Pyridine Nucleotide Charge Reduces Photosynthesis under Short-term Oxygen Deficiency

in Journal of the American Society for Horticultural Science
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  • 1 Institute of Agricultural Engineering Bornim e.V., Max-Eyth-Allee 100, 14469 Potsdam-Bornim, Germany
  • | 2 Citrus Research and Education Center, University of Florida, 700 Experiment Station Road, Lake Alfred, FL 33850
  • | 3 Department of Fruit Science, Humboldt University of Berlin, Albrecht-Thaer-Weg 3, 14195 Berlin, Germany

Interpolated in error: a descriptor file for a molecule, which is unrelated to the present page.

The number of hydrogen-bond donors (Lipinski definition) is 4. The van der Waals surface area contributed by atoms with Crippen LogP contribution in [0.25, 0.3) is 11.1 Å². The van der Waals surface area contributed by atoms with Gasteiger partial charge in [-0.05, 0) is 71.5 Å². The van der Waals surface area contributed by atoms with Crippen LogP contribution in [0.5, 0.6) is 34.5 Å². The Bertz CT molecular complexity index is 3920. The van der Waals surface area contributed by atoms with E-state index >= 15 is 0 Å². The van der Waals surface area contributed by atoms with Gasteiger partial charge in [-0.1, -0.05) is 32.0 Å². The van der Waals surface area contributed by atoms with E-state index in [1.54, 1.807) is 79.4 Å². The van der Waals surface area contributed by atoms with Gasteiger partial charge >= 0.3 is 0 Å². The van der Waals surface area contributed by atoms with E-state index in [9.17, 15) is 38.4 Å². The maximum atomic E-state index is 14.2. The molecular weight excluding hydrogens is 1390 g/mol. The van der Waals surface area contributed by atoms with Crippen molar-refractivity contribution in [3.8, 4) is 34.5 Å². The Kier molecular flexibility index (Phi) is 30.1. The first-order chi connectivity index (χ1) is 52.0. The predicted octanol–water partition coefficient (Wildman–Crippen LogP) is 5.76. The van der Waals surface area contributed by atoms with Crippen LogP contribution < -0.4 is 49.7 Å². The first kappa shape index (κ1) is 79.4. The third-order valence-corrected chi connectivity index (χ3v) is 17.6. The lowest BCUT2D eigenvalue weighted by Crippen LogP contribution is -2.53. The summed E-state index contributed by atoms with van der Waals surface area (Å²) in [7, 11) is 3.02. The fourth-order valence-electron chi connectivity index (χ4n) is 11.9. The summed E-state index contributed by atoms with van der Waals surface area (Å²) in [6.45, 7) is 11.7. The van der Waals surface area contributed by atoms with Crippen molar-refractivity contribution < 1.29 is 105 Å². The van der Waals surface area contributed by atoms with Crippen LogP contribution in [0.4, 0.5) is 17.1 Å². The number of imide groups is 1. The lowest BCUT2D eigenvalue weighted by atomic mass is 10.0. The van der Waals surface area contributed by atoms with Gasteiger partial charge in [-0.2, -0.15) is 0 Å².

Soil flooding reduces partial pressure of oxygen (pO2) in the root zone and often results in a reduction in photosynthesis and growth. In greenhouse studies, rooted stem cuttings of the mango (Mangifera indica L.) rootstock selection 13/1 were exposed to anoxia by saturating the root zone with N2 for up to 52 h. Reduced pO2 in the root zone affected the energy status of the roots and particularly enhanced the phosphorylated and nonphosphorylated pyridine nucleotide charges—the ratio of reduced Nicotinamide-adenine-dinucleotides [NAD(P)H] to total Nicotinamide-adenine-dinucleotide content [oxidized NAD(P)+ plus NAD(P)H]—that drive the redox reaction rates in cell metabolism. Also, the pyridine nucleotide charges in leaves were enhanced, while the photosynthetic rate decreased following reduction in pO2 in the root zone. During up to 4 h of reduced pO2, the ratio of internal CO2 concentration in the mesophyll to ambient CO2 concentration was unchanged. This implies a nonstomatal influence on photosynthesis. In addition, light saturation of photosystem II occurred at lower irradiance (470 μmol·m-2·s-1) resulting in reduced maximum photochemical efficiency below that of the high pO2 controls. After 28 h of reduced pO2, NAD(P) charges in the leaves returned to normal, diminishing its potential effect on net photosynthetic rate.

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